@vfrmedia You can set your mirrors to SAE recommendations and still see the curb. Tilt the mirror down more. Sky doesn't need to be half your mirror's view.

@BalooUriza to be fair this is exactly what we are taught at drivers education over here (which is of a very high standard, the UK's roads are some of the worlds safest) - the problem is people seemingly forget the lot once they pass their test - or simply lack the empathy for other road users (psychological assessments are only a thing for bus and large vehicle drivers)

@BalooUriza
That's not true. Your rear view mirrors have a small viewing angle, and are optimised for looking back. Your blind spot is right next to you. If you have a blind spot mirror, the viewing angle is even smaller.
@jkb

@frank87 maybe if you have your mirrors turned in to look at your doors. Try moving them further out, then the end of your mirror should just barely cover the periphery of what you can see looking to the side to about what your center rear view sees.

@BalooUriza @frank87 I've tried this setup yesterday and it *almost* works as my center mirror doesn't have a wide enough angle to cover everything the side mirrors don't. Maybe european regulations regarding mirrors are different from the ones in the US. Anyway, I'll still peek over my shoulder before every turn or lane change, it may be useless most of the time but it will prevent a sideswipe someday.

@jkb @frank87 Unless you have unusually large mirrors, you still have to move your head a bit to get everything in the mirrors, but having a gap you can see in your mirrors is a lot better than having a gap at an awkward angle you can't see without performing contortions.

@jkb @frank87 But, even then, setting your side mirrors so you can only barely see the edge of your car in them if you don't have a center mirror (or you're driving a truck) is still better than thinking you're going to see (or even want to see) straight back in the mirror. Even backing in trucks, this provides better backing visibility than centering the mirror on what's directly behind you.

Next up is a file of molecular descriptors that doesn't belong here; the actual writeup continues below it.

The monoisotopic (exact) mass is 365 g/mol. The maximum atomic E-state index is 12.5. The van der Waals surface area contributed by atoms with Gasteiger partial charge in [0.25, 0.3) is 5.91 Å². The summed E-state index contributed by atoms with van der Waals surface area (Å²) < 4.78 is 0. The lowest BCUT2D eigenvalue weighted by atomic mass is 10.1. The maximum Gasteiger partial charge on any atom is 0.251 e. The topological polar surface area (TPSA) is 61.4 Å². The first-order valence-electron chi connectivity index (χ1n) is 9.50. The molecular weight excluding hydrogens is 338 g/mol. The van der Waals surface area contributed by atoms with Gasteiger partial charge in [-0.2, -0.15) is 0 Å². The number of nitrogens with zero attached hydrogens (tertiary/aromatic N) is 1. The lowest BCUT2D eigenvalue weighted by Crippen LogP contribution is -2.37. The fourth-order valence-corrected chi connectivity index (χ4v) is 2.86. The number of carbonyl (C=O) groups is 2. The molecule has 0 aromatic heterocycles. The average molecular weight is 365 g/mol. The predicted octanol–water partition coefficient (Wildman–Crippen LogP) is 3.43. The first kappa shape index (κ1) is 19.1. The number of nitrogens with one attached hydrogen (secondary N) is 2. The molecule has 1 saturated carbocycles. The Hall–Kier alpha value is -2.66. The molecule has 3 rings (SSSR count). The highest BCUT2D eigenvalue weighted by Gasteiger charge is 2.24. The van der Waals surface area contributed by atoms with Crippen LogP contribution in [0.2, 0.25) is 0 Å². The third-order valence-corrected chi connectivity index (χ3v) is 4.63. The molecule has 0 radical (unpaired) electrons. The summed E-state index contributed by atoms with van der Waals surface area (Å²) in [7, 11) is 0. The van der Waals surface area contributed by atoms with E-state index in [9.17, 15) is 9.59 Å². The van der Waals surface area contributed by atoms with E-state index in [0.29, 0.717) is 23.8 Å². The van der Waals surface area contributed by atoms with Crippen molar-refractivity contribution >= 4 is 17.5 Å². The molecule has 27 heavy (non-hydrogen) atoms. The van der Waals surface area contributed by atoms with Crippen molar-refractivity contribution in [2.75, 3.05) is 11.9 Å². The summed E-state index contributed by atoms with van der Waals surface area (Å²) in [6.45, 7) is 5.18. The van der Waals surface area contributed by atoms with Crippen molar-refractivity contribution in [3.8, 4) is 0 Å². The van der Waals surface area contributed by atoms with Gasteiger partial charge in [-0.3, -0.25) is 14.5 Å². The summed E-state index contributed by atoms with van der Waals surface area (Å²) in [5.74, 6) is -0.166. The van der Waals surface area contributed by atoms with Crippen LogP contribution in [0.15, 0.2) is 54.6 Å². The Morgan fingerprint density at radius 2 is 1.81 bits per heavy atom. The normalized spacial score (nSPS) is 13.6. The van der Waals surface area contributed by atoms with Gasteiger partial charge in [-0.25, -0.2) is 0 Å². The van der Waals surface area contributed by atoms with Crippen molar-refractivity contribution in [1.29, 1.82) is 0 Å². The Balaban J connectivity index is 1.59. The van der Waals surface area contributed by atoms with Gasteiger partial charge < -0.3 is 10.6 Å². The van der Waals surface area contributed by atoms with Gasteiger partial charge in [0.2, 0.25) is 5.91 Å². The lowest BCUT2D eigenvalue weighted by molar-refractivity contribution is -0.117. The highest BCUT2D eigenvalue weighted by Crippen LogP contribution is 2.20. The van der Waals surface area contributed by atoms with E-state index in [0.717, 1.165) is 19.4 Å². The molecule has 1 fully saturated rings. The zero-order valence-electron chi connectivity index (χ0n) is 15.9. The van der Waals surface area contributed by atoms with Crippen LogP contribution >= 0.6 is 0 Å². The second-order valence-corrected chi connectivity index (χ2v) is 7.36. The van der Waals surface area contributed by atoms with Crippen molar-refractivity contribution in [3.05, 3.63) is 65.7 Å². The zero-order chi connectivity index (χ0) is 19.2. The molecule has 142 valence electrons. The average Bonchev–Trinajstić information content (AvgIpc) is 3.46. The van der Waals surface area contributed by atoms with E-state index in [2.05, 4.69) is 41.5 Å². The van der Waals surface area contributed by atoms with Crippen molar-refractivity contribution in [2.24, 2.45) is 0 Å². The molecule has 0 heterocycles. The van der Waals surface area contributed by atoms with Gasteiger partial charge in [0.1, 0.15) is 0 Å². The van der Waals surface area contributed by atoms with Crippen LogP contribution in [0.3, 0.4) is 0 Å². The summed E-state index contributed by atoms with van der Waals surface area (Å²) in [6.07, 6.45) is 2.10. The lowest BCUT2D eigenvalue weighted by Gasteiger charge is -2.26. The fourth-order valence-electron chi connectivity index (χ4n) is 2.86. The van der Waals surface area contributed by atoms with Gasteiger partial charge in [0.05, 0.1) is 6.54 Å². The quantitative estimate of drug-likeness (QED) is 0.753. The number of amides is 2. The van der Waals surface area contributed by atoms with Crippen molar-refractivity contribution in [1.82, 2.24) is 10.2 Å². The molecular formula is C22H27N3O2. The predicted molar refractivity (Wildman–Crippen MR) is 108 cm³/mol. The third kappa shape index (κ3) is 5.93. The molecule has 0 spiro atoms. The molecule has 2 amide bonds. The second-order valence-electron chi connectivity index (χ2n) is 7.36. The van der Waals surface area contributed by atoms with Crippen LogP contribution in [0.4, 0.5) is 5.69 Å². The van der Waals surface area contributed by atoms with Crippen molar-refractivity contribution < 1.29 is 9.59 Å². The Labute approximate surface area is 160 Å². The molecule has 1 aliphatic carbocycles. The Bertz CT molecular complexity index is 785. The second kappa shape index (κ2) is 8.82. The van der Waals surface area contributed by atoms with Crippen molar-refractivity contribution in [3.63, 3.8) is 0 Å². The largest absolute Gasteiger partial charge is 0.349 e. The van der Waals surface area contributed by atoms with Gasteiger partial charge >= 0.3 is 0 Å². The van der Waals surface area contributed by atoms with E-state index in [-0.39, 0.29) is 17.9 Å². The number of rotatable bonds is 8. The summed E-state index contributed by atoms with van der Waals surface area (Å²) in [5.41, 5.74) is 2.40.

@BalooUriza
You should see the side of your car, for manoeuvres, especially parking. But it's lost viewing angle, so it should be as little as possible.
@jkb

@frank87 Exactly. But I can lean my head a little closer to the side I'm trying to see if I need closer in. That's easier to do in a low speed and infrequently performed maneuver compared to driving forward in city traffic or on the highway.

@pinkprius I've been taught to treat it like a lane change or any other maneouver like that:
Rear view mirror, Side mirror, check your blind spot, then exit.
@pinkprius This is really good info! noone ever taught me this, I'm going to work to do this :)

@clarjon1
That's good to hear, it's really easy, I don't even think about it

@pinkprius How have I never been taught this before, I always get massive anxiety opening my driver's side door into the roadway because I fear I'll open my door right as someone's passing by, either another car or a cyclist

@Frinkeldoodle same. It is dangerous to leave a car, especially on the road side, but on the other side as well, if there are bikes going past.

@pinkprius OR you could look in the mirror that's mounted to the door for exactly this purpose! It's actually dead center in the view field on your "don't" picture.

@pinkprius as soneone who has been doored before, and pretty seriously, I second this.